Music Morsels - May 2000
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Music Morsels - May 2000
  • Crossroads - Jacob Bunton of Mars Electric
  • Industry Profile - Indie Music Forum's Carolyn Ballen
  • Unsigned Band Spotlight - Robert Wright of Purple Mustard
CROSSROADS.......... Jacob Bunton of Mars Electric by Mark E. Waterbury
Pivotal moments in musicians careers propelling them from obscurity to infamy
(As appearing in the May 2000 issue of Music Morsels.)

Dance music is extremely popular at the moment. There is a burgeoning music scene in Birmingham, Alabama - a scene reputed to have numerous talented players and bands. But it can also be a tough market to encourage people to attend clubs which spurs fan base growth - a prerequisite for success by those all-important label reps in the world beyond the heart of Dixie. Mars Electric is one band that through hard work and constant gigging channeled their music to the proper people, particularily the noted Senior VP of A&R at Columbia Records, John Kalodner. The band's work ethic, hard-rocking pop-edged music and live performances, combined with Kalodner's vast knowlege and experience in the music industry are a recipe that is already gaining national attention and acclaim for the foursome. With their debut CD "Beautiful Something" sliding up the charts and a hectic tour pace, the future for Mars Electric could be very bright indeed.

Lead vocalist and guitarist Jacob Bunton recalls from a very young age that there was an old piano at his grandfather's house. "Most parents put them in a play-pen to keep them quiet," Jacob remarks. "I could barely even sit up, but to shut me up, they sat me at the piano and I'd just bang on it for hours and it would keep me occupied." Jacob was always playing one instrument or another, dabbling with guitar and drums as well as the piano. He eventually leaned more towards the guitar, garnering a heavy interest in classical guitar as well as the rock and jazz aspects of it. After attending his first Motley Crue concert, he gained a keen perspective on the direction he wanted his life to go. "Seeing that concert, watching MTV and seeing all that glitz and glamour of the people up there doing it, I thought that was really cool." Jacob was in his first band called Allergic at the age of eleven.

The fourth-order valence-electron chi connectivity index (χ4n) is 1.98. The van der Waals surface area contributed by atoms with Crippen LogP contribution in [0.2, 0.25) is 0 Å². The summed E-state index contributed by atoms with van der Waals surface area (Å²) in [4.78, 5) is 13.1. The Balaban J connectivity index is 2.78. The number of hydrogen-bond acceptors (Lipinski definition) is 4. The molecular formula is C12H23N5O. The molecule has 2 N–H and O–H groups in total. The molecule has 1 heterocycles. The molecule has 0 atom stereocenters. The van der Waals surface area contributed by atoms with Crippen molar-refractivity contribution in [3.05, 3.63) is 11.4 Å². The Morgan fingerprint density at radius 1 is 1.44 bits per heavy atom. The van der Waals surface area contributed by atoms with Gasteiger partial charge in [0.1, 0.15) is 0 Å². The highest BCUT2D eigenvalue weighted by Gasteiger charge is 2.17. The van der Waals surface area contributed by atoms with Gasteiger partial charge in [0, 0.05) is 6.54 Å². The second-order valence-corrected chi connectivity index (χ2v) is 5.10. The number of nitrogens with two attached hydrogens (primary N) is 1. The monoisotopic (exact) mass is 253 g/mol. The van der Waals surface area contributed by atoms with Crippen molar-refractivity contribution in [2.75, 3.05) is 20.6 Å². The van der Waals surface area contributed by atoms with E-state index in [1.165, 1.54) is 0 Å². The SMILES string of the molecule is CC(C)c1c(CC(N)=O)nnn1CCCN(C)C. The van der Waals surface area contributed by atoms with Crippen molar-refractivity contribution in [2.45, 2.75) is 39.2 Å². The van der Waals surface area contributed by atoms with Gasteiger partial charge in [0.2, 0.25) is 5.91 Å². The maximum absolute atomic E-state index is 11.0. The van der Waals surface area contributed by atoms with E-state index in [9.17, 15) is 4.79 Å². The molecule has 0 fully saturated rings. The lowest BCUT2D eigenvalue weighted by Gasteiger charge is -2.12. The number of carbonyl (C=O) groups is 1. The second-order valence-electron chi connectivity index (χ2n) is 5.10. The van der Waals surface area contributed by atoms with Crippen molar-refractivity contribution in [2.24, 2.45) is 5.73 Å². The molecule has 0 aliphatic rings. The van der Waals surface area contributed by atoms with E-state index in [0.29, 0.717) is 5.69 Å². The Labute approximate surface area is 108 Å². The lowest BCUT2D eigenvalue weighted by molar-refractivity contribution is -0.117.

At age nineteen, he formed a band called Wish in 1996 with his friend Michael Swann. "We had a veritable revolving door of bassists and drummers. Basically, it was just friends of ours who could make the gig because most of the people we knew wanted to just be weekend warriors. They didn't want to do it seriously." Wish recorded a demo that received good feedback and interest from the labels, including a deal with Atlantic Records that dissipated. The band worked relentlessly and performed at showcases, and eventually their manager mailed a copy of the CD to Columbia Record's John Kalodner. Kalodner visited Atlanta to watch a private showcase by the band at the Hard Rock Cafe, and then signed him to his own Portrait label "We were completely on cloud nine," Jacob recalls. "When (John Kalodner) walked in the room we were star-struck. He's kind of like a rock star himself, so that was really cool."

Columbia made them change their name to to avoid conflict with another band named Wish, and the group agreed on the name Mars Electric after a neighborhood business. Joining Jacob and Michael in the band were bassist Carl Ray Hopper and drummer Matt Finn, and eventually Michael would be replaced by Chris Simmons on lead guitar. The revamped line-up would then hit the studios to record their debut CD, "Beautiful Something". "I'm really proud of the songs on the CD because they are all little stories - things that I've experienced. I've recorded albums with other bands where there was always something I wished I could have done differently or wished I could have changed. But with this album, I'm one hundred percent satisfied with it." Mars Electric has been touring extensively coast-to-coast, most recently opening for Vertical Horizon. They are also doing a radio festival tour and will be co-headlining with the band Collapsis. Jacob is happy with the impact Mars Electric has made already. "You can't measure success in album sales because you'll drive yourself crazy if you want to sell a lot of records and you don't. The main thing is you have to be happy and that way you are successful. And I think we've achieved great success with Mars Electric because we're all happy playing our songs, traveling around getting to see lots of places and meeting really cool people. It's a lot of fun."